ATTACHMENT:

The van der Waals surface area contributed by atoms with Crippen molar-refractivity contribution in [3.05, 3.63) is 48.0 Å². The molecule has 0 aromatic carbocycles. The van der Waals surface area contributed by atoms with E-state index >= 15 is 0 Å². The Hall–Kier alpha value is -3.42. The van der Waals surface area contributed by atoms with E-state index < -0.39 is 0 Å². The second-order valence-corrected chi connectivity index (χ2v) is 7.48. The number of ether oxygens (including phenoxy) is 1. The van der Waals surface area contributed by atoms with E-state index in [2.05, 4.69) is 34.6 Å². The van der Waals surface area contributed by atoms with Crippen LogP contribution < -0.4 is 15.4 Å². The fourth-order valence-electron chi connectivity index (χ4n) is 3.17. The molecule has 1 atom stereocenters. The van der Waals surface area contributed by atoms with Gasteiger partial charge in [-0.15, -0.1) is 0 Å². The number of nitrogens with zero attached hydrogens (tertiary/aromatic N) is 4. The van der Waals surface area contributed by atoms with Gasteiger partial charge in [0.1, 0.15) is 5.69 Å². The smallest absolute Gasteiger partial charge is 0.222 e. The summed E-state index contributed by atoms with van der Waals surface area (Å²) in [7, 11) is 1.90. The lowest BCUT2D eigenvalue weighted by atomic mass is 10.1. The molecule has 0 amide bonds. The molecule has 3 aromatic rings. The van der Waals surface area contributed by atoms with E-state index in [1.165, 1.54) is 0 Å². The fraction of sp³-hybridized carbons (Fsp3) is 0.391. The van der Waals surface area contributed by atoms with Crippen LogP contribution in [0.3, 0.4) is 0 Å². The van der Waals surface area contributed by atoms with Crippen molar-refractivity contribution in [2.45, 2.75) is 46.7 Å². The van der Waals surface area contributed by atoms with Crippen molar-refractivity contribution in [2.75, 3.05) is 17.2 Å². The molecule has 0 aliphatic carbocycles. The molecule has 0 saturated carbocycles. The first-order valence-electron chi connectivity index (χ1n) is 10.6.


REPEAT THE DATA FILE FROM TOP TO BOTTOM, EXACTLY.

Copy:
The van der Waals surface area contributed by atoms with Crippen molar-refractivity contribution in [3.05, 3.63) is 48.0 Å². The molecule has 0 aromatic carbocycles. The van der Waals surface area contributed by atoms with E-state index >= 15 is 0 Å². The Hall–Kier alpha value is -3.42. The van der Waals surface area contributed by atoms with E-state index < -0.39 is 0 Å². The second-order valence-corrected chi connectivity index (χ2v) is 7.48. The number of ether oxygens (including phenoxy) is 1. The van der Waals surface area contributed by atoms with E-state index in [2.05, 4.69) is 34.6 Å². The van der Waals surface area contributed by atoms with Crippen LogP contribution < -0.4 is 15.4 Å². The fourth-order valence-electron chi connectivity index (χ4n) is 3.17. The molecule has 1 atom stereocenters. The van der Waals surface area contributed by atoms with Gasteiger partial charge in [-0.15, -0.1) is 0 Å². The number of nitrogens with zero attached hydrogens (tertiary/aromatic N) is 4. The van der Waals surface area contributed by atoms with Gasteiger partial charge in [0.1, 0.15) is 5.69 Å². The smallest absolute Gasteiger partial charge is 0.222 e. The summed E-state index contributed by atoms with van der Waals surface area (Å²) in [7, 11) is 1.90. The lowest BCUT2D eigenvalue weighted by atomic mass is 10.1. The molecule has 0 amide bonds. The molecule has 3 aromatic rings. The van der Waals surface area contributed by atoms with E-state index in [1.165, 1.54) is 0 Å². The fraction of sp³-hybridized carbons (Fsp3) is 0.391. The van der Waals surface area contributed by atoms with Crippen LogP contribution in [0.3, 0.4) is 0 Å². The van der Waals surface area contributed by atoms with Crippen molar-refractivity contribution in [2.45, 2.75) is 46.7 Å². The van der Waals surface area contributed by atoms with Crippen molar-refractivity contribution in [2.75, 3.05) is 17.2 Å². The molecule has 0 aliphatic carbocycles. The molecule has 0 saturated carbocycles. The first-order valence-electron chi connectivity index (χ1n) is 10.6.